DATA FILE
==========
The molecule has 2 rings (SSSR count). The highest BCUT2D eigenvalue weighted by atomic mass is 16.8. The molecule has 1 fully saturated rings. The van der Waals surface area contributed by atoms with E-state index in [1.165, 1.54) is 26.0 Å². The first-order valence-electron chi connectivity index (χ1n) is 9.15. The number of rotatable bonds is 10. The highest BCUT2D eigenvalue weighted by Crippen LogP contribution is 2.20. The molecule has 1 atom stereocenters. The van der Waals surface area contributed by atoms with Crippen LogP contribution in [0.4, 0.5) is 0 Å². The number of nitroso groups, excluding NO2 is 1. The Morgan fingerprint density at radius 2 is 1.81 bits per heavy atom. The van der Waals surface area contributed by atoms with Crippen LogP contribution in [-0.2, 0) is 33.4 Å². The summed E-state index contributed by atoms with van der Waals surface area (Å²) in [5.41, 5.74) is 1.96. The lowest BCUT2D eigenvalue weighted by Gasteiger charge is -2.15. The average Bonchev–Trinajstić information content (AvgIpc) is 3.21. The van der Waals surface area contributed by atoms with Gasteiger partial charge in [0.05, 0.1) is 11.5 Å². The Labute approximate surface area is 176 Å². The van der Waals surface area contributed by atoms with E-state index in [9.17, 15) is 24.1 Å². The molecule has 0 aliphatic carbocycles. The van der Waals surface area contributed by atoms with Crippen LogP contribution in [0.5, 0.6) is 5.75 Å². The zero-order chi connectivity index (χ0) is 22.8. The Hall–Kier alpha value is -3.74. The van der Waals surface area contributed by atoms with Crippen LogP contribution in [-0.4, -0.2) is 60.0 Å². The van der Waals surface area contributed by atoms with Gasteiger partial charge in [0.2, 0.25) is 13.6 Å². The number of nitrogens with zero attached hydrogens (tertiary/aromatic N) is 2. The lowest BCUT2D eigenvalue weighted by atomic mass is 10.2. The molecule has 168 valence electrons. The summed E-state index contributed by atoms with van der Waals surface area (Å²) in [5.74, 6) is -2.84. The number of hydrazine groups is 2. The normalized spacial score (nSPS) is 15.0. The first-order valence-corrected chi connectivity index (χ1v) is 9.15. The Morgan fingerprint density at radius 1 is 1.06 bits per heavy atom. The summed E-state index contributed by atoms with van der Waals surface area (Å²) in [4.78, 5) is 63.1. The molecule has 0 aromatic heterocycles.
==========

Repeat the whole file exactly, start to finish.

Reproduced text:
The molecule has 2 rings (SSSR count). The highest BCUT2D eigenvalue weighted by atomic mass is 16.8. The molecule has 1 fully saturated rings. The van der Waals surface area contributed by atoms with E-state index in [1.165, 1.54) is 26.0 Å². The first-order valence-electron chi connectivity index (χ1n) is 9.15. The number of rotatable bonds is 10. The highest BCUT2D eigenvalue weighted by Crippen LogP contribution is 2.20. The molecule has 1 atom stereocenters. The van der Waals surface area contributed by atoms with Crippen LogP contribution in [0.4, 0.5) is 0 Å². The number of nitroso groups, excluding NO2 is 1. The Morgan fingerprint density at radius 2 is 1.81 bits per heavy atom. The van der Waals surface area contributed by atoms with Crippen LogP contribution in [-0.2, 0) is 33.4 Å². The summed E-state index contributed by atoms with van der Waals surface area (Å²) in [5.41, 5.74) is 1.96. The lowest BCUT2D eigenvalue weighted by Gasteiger charge is -2.15. The average Bonchev–Trinajstić information content (AvgIpc) is 3.21. The van der Waals surface area contributed by atoms with Gasteiger partial charge in [0.05, 0.1) is 11.5 Å². The Labute approximate surface area is 176 Å². The van der Waals surface area contributed by atoms with E-state index in [9.17, 15) is 24.1 Å². The molecule has 0 aliphatic carbocycles. The van der Waals surface area contributed by atoms with Crippen LogP contribution in [0.5, 0.6) is 5.75 Å². The zero-order chi connectivity index (χ0) is 22.8. The Hall–Kier alpha value is -3.74. The van der Waals surface area contributed by atoms with Crippen LogP contribution in [-0.4, -0.2) is 60.0 Å². The van der Waals surface area contributed by atoms with Gasteiger partial charge in [0.2, 0.25) is 13.6 Å². The number of nitrogens with zero attached hydrogens (tertiary/aromatic N) is 2. The lowest BCUT2D eigenvalue weighted by atomic mass is 10.2. The molecule has 168 valence electrons. The summed E-state index contributed by atoms with van der Waals surface area (Å²) in [5.74, 6) is -2.84. The number of hydrazine groups is 2. The normalized spacial score (nSPS) is 15.0. The first-order valence-corrected chi connectivity index (χ1v) is 9.15. The Morgan fingerprint density at radius 1 is 1.06 bits per heavy atom. The summed E-state index contributed by atoms with van der Waals surface area (Å²) in [4.78, 5) is 63.1. The molecule has 0 aromatic heterocycles.